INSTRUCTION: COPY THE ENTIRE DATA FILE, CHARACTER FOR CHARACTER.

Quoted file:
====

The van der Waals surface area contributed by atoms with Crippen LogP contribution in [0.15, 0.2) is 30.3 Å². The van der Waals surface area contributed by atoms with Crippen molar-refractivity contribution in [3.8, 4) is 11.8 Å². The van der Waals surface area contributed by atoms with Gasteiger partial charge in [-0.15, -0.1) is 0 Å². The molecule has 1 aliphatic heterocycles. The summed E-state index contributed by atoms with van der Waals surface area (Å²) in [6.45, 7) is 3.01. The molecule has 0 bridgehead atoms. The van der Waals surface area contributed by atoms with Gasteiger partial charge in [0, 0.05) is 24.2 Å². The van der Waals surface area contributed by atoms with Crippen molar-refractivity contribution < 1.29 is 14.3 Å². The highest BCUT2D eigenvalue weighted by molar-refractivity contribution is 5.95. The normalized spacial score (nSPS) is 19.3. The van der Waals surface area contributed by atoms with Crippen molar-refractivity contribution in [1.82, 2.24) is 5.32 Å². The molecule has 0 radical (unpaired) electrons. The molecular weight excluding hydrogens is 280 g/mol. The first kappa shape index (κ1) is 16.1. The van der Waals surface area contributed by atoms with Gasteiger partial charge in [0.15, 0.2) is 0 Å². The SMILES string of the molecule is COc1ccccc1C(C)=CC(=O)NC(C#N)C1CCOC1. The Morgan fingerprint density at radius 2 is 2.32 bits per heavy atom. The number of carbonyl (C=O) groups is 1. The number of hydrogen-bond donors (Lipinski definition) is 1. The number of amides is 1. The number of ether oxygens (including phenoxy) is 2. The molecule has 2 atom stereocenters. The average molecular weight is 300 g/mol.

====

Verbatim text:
The van der Waals surface area contributed by atoms with Crippen LogP contribution in [0.15, 0.2) is 30.3 Å². The van der Waals surface area contributed by atoms with Crippen molar-refractivity contribution in [3.8, 4) is 11.8 Å². The van der Waals surface area contributed by atoms with Gasteiger partial charge in [-0.15, -0.1) is 0 Å². The molecule has 1 aliphatic heterocycles. The summed E-state index contributed by atoms with van der Waals surface area (Å²) in [6.45, 7) is 3.01. The molecule has 0 bridgehead atoms. The van der Waals surface area contributed by atoms with Gasteiger partial charge in [0, 0.05) is 24.2 Å². The van der Waals surface area contributed by atoms with Crippen molar-refractivity contribution < 1.29 is 14.3 Å². The highest BCUT2D eigenvalue weighted by molar-refractivity contribution is 5.95. The normalized spacial score (nSPS) is 19.3. The van der Waals surface area contributed by atoms with Crippen molar-refractivity contribution in [1.82, 2.24) is 5.32 Å². The molecule has 0 radical (unpaired) electrons. The molecular weight excluding hydrogens is 280 g/mol. The first kappa shape index (κ1) is 16.1. The van der Waals surface area contributed by atoms with Gasteiger partial charge in [0.15, 0.2) is 0 Å². The SMILES string of the molecule is COc1ccccc1C(C)=CC(=O)NC(C#N)C1CCOC1. The Morgan fingerprint density at radius 2 is 2.32 bits per heavy atom. The number of carbonyl (C=O) groups is 1. The number of hydrogen-bond donors (Lipinski definition) is 1. The number of amides is 1. The number of ether oxygens (including phenoxy) is 2. The molecule has 2 atom stereocenters. The average molecular weight is 300 g/mol.